While Brooker and Reid contributed all but one number on the first album, here they contribute only twice as many as both Fisher and Reid and, for the first time, guitarist Robin Trower and Reid. The latter’s ‘Juicy John Pink’ and ‘Crucifiction Lane’ (one of Reid’s characteristic plays-on-words) are almost Cream-like. I’ve always rated Trower as a really fine guitarist and was not disappointed when I saw him in the context of a post-Procol power trio at a Reading Festival. It was heavy music, but heavier on atmosphere and resonant, ruminative chords than it was on metal. So it would come as little surprise to discover his 1997 album, Someday Blues, which reveals Trower arguably as the equal of Eric Clapton and Peter Green when it came to interpreting da blooz.
It’s an odd quirk of this album that Brooker and Fisher both composed a kind of singalonga Coleridge maritime epic in ‘A Salty Dog’ and ‘Wreck of the Hesperus’ respectively, each one (tastefully) arranged by its author. Keith Reid must have been reading a history of Britain’s navy or some such tome at the time.
Their different vocal styles are almost like the two sides of John Cale. Brooker’s ‘The Milk of Human Kindness’ and ‘The Devil Came from Kansas’ on Side 1 here prefigure the darker tone of Home. Matthew Fisher, however, whose first solo album, Journey’s End, could almost have been written and sung by the more melodic and whimsical John Cale of Paris 1919, brings things to an airy conclusion with ‘Pilgrim’s Progress’: a lovely light confection featuring the soaring ecclesiastical organ sound he lent to ‘A Whiter Shade of Pale’.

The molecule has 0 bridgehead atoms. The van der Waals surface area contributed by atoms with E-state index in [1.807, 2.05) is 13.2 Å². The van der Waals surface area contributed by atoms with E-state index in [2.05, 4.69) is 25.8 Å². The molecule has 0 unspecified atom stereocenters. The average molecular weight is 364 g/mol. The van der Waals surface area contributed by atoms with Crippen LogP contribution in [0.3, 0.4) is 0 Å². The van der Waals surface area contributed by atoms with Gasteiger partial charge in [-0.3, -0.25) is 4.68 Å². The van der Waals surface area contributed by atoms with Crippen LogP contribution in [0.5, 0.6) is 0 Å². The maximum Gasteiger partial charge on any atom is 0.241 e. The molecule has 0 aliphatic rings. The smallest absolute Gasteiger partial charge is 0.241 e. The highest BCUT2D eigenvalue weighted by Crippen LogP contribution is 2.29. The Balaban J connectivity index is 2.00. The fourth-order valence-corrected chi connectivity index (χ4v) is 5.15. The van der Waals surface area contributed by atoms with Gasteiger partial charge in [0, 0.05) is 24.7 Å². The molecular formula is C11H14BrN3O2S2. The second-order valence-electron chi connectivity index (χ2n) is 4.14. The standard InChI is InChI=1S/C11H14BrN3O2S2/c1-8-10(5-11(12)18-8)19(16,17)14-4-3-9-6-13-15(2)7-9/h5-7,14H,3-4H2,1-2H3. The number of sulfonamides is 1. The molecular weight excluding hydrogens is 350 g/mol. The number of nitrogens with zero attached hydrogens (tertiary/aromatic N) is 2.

And therein, of course, lies a tale. Fans of popular music’s litigious folklore will remember that it all ended in tears. In Journey’s End, Fisher sung cryptically and sardonically on ‘Going For a Song’, ‘You can put piranha in my swimming pool… but please don’t make me sing that song again’. Many years later, after a second spell in the band, he would air his grievances in court. After much appealing, the House of Lords ruled that he was entitled to a (40%) credit for ‘Whiter Shade’ – though without the retrospective royalties he sought.
However… that was now and this was then, or some such variation. His arch rival, Gary Brooker, now has a holiday home in this part of France. A friend of mine decorated it for him and promised to introduce me to the great man. The nearest I got was a concert in Cahors by Bill Wyman’s Rhythm Kings, when our Mr. Brooker turned up as a special guest star – to play, among other things, a memorable duet on that song with Georgie Fame.
Things were certainly not sweetness and light back in 1969 and Fisher would quit after A Salty Dog, to be followed by Trower after the band’s fifth, Broken Barricades. The guitarist would build a solo career for himself that was rather more successful than Matthew Fisher’s, ironically aided by his former band mate’s production on the gold-rated Bridge of Sighs.
But the Essex boys and the interloping organist from Surrey did manage to hold it all together long enough to produce an album that, if not quite a bona fide masterpiece, was certainly one of the best to grace the initial golden age of British pop-rock.